- Community Land Trusts (CLT’s) local corporations that hold land in communal trust while enabling members of the public to purchase homes on the Trust's land.
- Local currencies — locally-created currencies, acting as alternatives to nationally-backed currencies, intended exclusively for community trade.
- Time banks — means of exchange that use time as the commodity.
- Hacker spaces — community-operated workspaces where people with common interests, often in computers, machining, technology, science, digital or electronic art, can meet, socialize and collaborate.
- Pedestrian zones - areas of a city or town reserved for pedestrian-only use.
- Seed libraries —community institutions that lend or share seed with members of the public.
Community gardens - pieces of land gardened collectively by local community members.
Locate a community garden near you!
- Living walls — self-sufficientvertical gardens that are attached to the exteriors or interiors of buildings.
- Wetlands - land areas that are saturated with water, either permanently or seasonally, such that they take on the characteristics of a distinct ecosystem.
- Freecycle — a locally-focussed marketplace for listing items you either need or are willing to give away for free.
- Craigslist — a simple and free, online classified-ad service for local communities.
- Meetup - an online, social networking portal that facilitates offline group meetings in various localities around the world.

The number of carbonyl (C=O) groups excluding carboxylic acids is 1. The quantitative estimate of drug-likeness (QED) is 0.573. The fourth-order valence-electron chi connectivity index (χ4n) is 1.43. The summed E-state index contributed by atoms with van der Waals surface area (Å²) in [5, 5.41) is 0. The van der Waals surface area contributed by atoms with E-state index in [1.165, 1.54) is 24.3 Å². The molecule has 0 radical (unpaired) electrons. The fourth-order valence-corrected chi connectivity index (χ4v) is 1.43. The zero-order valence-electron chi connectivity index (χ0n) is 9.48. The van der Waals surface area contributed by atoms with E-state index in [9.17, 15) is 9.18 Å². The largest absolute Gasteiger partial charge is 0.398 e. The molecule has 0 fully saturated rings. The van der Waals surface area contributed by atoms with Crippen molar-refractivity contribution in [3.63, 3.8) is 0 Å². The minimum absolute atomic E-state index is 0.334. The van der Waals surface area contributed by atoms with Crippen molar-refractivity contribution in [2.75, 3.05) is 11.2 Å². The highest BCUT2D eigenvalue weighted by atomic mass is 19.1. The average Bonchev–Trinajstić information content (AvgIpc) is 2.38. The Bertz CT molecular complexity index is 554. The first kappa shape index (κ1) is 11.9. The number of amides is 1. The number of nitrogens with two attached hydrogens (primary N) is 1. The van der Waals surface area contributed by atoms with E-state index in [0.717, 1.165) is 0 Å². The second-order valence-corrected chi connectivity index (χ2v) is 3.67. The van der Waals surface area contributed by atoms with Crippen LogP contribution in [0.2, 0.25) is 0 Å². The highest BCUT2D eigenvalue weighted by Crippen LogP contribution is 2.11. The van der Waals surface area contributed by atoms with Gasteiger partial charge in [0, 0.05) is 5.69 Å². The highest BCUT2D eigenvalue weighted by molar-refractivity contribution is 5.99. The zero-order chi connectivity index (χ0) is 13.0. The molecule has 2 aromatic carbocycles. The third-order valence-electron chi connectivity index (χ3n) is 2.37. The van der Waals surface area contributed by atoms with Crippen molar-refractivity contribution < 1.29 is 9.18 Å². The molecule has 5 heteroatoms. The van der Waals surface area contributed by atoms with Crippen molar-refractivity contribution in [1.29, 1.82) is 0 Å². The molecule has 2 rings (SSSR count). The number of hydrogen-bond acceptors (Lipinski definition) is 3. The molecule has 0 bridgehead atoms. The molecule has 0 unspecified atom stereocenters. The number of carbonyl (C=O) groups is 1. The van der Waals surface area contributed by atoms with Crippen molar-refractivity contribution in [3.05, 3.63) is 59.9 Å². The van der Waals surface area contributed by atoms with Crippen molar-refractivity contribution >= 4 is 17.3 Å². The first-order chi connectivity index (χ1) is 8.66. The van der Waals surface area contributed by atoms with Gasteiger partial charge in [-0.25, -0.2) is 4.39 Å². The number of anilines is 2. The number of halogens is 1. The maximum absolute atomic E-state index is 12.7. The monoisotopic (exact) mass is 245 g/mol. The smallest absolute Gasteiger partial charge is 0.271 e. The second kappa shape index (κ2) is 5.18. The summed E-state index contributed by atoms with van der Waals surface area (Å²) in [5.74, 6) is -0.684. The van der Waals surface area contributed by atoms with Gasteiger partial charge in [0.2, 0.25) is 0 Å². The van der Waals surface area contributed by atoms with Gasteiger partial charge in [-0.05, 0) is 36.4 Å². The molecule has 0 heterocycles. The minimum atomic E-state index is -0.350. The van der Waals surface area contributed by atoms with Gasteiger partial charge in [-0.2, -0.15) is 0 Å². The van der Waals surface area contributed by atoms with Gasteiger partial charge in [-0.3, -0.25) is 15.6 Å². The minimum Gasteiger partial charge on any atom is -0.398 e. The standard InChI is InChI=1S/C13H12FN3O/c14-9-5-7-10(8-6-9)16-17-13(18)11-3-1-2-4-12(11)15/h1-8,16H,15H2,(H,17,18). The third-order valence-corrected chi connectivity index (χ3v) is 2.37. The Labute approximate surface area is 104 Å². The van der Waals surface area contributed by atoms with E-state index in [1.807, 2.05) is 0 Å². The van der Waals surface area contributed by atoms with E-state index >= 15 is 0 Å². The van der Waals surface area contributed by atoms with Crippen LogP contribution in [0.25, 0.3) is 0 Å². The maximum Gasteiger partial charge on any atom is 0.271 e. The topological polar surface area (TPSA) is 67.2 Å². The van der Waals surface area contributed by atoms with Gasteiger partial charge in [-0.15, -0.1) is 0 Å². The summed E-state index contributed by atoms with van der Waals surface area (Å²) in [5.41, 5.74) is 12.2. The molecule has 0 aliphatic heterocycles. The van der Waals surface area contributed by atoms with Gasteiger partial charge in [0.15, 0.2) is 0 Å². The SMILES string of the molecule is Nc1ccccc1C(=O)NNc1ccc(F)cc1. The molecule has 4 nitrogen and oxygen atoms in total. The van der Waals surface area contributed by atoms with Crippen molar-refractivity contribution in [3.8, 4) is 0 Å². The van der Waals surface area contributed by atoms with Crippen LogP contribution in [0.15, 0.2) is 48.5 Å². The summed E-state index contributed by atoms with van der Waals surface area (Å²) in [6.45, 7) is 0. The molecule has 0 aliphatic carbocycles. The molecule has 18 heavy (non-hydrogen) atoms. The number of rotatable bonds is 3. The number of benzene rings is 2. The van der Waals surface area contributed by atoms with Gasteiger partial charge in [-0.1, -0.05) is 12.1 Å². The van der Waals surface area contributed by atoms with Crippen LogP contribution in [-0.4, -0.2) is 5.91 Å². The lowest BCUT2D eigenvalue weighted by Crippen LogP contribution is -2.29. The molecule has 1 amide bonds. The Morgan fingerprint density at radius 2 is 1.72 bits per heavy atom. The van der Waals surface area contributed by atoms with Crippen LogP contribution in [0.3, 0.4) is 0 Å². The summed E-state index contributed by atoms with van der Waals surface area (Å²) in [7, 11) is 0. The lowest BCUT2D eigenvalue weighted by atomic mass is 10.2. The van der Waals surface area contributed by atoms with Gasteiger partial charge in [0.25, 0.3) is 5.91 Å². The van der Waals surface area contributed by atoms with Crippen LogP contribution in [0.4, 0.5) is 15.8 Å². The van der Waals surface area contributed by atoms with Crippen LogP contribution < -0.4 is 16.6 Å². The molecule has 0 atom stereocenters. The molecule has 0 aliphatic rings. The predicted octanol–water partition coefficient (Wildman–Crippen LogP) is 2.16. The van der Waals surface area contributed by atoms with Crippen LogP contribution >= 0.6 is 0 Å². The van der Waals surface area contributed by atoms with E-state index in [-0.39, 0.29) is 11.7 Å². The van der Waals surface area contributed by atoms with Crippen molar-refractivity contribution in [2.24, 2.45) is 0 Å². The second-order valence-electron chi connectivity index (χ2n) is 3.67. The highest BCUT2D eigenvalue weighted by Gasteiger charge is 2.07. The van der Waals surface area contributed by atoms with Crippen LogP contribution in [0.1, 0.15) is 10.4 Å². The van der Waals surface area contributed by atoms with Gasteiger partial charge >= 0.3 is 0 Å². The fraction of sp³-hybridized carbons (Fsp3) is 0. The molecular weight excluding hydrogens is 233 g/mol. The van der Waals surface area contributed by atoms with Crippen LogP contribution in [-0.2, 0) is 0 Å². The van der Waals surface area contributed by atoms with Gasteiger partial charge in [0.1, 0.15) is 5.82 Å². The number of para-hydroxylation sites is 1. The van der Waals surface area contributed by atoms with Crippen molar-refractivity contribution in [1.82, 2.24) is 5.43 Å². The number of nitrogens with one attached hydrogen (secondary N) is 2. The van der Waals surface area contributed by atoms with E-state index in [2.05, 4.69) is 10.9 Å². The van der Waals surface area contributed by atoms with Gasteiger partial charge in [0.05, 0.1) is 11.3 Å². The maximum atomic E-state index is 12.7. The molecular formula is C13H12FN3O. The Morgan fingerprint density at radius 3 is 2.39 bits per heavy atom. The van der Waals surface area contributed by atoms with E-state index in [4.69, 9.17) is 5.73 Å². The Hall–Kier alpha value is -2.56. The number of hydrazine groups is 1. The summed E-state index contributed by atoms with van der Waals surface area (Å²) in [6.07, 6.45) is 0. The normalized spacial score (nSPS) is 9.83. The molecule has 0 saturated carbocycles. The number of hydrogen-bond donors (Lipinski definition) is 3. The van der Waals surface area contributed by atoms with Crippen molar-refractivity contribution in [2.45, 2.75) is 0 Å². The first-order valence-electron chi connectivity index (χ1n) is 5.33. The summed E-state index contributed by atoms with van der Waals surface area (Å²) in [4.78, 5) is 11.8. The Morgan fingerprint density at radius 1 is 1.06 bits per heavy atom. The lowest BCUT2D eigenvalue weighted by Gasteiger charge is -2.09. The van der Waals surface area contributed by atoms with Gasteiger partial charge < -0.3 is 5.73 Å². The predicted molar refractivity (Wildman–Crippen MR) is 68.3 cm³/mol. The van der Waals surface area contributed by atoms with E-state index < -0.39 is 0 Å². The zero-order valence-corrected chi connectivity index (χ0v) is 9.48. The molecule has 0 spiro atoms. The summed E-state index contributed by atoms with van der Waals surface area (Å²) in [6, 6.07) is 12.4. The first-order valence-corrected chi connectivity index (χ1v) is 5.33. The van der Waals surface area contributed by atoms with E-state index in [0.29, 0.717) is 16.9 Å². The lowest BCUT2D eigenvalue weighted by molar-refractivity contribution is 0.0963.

- Community Exchange System — an online system providing the means for users to exchange goods and services, both locally and remotely.
- Couchsurfing — a global platform for members to arrange stays as a guest at a host's home, host travelers, or join an event.
- Appropedia — a repository of appropriate technology designs for re-localising production and industry.
- Earth Hour (March 19) — An annual event encouraging individuals, communities, households and businesses to turn off their non-essential lights for one hour.
- Earth Day (April 22) — the day that launched the modern environmental movement and continues to shine a spotlight on ecological sustainability.
- Clean up the World (3rd weekend in September)— a global day of local garbage clean-ups, tree planting and ecological awareness raising.
- Free Money Day (September 15) — a global event where people hand out their own money, two notes or coins at a time, to complete strangers.
- Buy Nothing Day (November 28) — a global day to support anti-consumerism by buying nothing.
- Take Back the Night (throughout the year) — a series of global marches, rallies and vigils intended as a protest and direct action against rape and other forms of sexual violence.
- Critical Mass Bike Rides — directs you to a ride near you.
Movements and Methods
- Transition Towns — a global network of grassroots’ projects seeking to build local resilience in response to peak oil, climate destruction, and economic instability.
- Small House Movement — a return to houses less than 1,000 square feet in active support for downsizing and simple living.
- Mankind Project - a global network of peer-facilitated men's groups.
- Participatory budgeting - a process of democratic deliberation and decision-making in which community members decide how to allocate part of a municipal or public budget.
- Willing Workers on Organic Farms — a global network of organic farms willing to host travellers on a work-trade basis.
- Free hugs — a global movement of people offering hugs to complete strangers.